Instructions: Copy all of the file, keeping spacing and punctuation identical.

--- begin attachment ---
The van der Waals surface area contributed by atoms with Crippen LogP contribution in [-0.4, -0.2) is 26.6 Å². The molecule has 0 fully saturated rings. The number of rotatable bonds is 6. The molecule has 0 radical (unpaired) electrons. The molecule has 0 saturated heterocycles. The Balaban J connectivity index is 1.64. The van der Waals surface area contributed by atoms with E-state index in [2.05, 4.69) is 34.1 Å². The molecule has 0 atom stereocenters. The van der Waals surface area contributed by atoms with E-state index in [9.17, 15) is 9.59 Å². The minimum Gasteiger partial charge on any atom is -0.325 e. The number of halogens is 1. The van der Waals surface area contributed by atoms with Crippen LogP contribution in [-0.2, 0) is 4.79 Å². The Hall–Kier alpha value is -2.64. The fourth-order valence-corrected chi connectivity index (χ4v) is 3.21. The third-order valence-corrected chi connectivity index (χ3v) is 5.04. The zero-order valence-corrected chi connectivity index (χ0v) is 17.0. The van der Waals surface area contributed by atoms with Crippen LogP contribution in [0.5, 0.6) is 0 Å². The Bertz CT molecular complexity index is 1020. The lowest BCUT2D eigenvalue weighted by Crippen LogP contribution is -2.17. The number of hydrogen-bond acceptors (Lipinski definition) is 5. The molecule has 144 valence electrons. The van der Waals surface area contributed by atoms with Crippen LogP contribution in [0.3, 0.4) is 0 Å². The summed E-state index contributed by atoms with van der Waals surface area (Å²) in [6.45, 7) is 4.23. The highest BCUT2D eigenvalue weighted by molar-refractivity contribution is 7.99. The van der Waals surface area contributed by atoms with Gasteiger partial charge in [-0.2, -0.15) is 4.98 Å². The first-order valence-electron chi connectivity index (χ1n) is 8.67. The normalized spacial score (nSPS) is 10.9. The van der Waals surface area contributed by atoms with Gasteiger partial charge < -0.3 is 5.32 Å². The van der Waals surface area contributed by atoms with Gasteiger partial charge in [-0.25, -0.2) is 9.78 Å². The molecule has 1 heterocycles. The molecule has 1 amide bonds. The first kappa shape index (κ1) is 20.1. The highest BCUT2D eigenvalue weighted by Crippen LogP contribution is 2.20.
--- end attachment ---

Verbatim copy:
The van der Waals surface area contributed by atoms with Crippen LogP contribution in [-0.4, -0.2) is 26.6 Å². The molecule has 0 fully saturated rings. The number of rotatable bonds is 6. The molecule has 0 radical (unpaired) electrons. The molecule has 0 saturated heterocycles. The Balaban J connectivity index is 1.64. The van der Waals surface area contributed by atoms with E-state index in [2.05, 4.69) is 34.1 Å². The molecule has 0 atom stereocenters. The van der Waals surface area contributed by atoms with E-state index in [9.17, 15) is 9.59 Å². The minimum Gasteiger partial charge on any atom is -0.325 e. The number of halogens is 1. The van der Waals surface area contributed by atoms with Crippen LogP contribution in [-0.2, 0) is 4.79 Å². The Hall–Kier alpha value is -2.64. The fourth-order valence-corrected chi connectivity index (χ4v) is 3.21. The third-order valence-corrected chi connectivity index (χ3v) is 5.04. The zero-order valence-corrected chi connectivity index (χ0v) is 17.0. The van der Waals surface area contributed by atoms with Crippen LogP contribution in [0.5, 0.6) is 0 Å². The Bertz CT molecular complexity index is 1020. The lowest BCUT2D eigenvalue weighted by Crippen LogP contribution is -2.17. The number of hydrogen-bond acceptors (Lipinski definition) is 5. The molecule has 144 valence electrons. The van der Waals surface area contributed by atoms with Crippen LogP contribution in [0.3, 0.4) is 0 Å². The summed E-state index contributed by atoms with van der Waals surface area (Å²) in [6.45, 7) is 4.23. The highest BCUT2D eigenvalue weighted by molar-refractivity contribution is 7.99. The van der Waals surface area contributed by atoms with Gasteiger partial charge in [-0.2, -0.15) is 4.98 Å². The first-order valence-electron chi connectivity index (χ1n) is 8.67. The normalized spacial score (nSPS) is 10.9. The van der Waals surface area contributed by atoms with Gasteiger partial charge < -0.3 is 5.32 Å². The van der Waals surface area contributed by atoms with Gasteiger partial charge in [-0.25, -0.2) is 9.78 Å². The molecule has 1 heterocycles. The molecule has 1 amide bonds. The first kappa shape index (κ1) is 20.1. The highest BCUT2D eigenvalue weighted by Crippen LogP contribution is 2.20.